Advances in Medical Physics: 2012Author: Anthony B. Wolbarst, Patrizio Capasso, Devon J. Godfrey, Ronald R. Price, Bruce R. Whiting, William R. Hendee, Editors
Published: 2012 June | ISSN: 2156-2008 | 330 pp | eBook
Price: $ 115.00
The Radiation Safety Journal – Official Journal of the Health Physics Society | Mar 2013
This is the fourth in a series of books that have been published every other year since 2006 focused on current topics in medical physics. The purpose and audience of this series is stated in the Preface: “The series is designed to help medical physicists, technically inclined physicians, and other professionals to stay current in medical radiation science and technology and, in particular, in sub-fields of medical physics other than their own.”
The book is divided into 20 chapters, 12 of which deal with the physics of imaging and radiation dose assessment in computerized tomography (CT) (a very timely topic), four with risk and risk assessment, two with regulations, one with the consequences of a nuclear detonation, and one with the role of the American Association of Physicists in Medicine (AAPM). For the most part, the chapters follow a format that begins with a basic introduction to the technology and continues with progressively advanced material. This format makes the book useful for a wide variety of readers in that those who only want or need a basic background in the topic can find it in the first few pages, while those who want to delve more deeply into the topic can find that also. Each chapter contains an extensive list of current references.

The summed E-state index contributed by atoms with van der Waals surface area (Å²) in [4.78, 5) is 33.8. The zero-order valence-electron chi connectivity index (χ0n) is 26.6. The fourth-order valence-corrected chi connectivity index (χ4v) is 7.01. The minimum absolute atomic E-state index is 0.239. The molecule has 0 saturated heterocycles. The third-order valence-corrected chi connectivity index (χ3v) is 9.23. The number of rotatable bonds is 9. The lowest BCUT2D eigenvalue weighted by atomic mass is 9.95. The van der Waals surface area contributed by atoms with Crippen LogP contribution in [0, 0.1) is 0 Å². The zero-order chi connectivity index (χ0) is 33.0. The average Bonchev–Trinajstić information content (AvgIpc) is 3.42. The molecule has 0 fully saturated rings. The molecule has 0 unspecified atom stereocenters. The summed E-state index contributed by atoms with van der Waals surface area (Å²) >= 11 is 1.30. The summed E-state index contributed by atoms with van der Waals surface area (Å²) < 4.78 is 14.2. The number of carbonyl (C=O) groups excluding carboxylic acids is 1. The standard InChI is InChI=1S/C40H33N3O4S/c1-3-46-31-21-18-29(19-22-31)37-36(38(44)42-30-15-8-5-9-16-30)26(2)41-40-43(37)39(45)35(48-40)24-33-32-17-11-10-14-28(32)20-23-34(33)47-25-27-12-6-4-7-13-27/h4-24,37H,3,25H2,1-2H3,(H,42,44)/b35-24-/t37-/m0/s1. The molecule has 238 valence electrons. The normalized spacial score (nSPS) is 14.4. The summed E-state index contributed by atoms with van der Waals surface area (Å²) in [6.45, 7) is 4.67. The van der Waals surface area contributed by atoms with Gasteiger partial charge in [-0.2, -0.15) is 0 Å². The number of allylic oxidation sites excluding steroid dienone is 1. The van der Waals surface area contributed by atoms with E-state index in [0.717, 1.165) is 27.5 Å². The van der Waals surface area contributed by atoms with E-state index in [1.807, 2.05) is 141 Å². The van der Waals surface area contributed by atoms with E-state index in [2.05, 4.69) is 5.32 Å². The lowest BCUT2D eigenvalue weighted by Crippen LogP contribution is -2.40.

The topics covered, and the material covered in each chapter, are quite current. This reviewer attended the 2012 annual meeting of the Radiological Society of North America (RSNA). Many of the topics presented at the meeting are also covered in this book. As we are all aware, there is considerable concern regarding the radiation dose received by patients undergoing CT and interventional procedures. Both of these topics are covered, and particular attention is given to recent advances in the measurement and assessment of radiation dose for both of these modalities.
In conclusion, I think that this book represents a valuable resource for the practicing medical physicist and for a medical health physicist who needs to keep current on the imaging practices in his or her institution. It could also prove to be valuable to the regulatory community.
Michael J. Bonvento Medical Physics, Radiology Department Stony Brook University Medical Center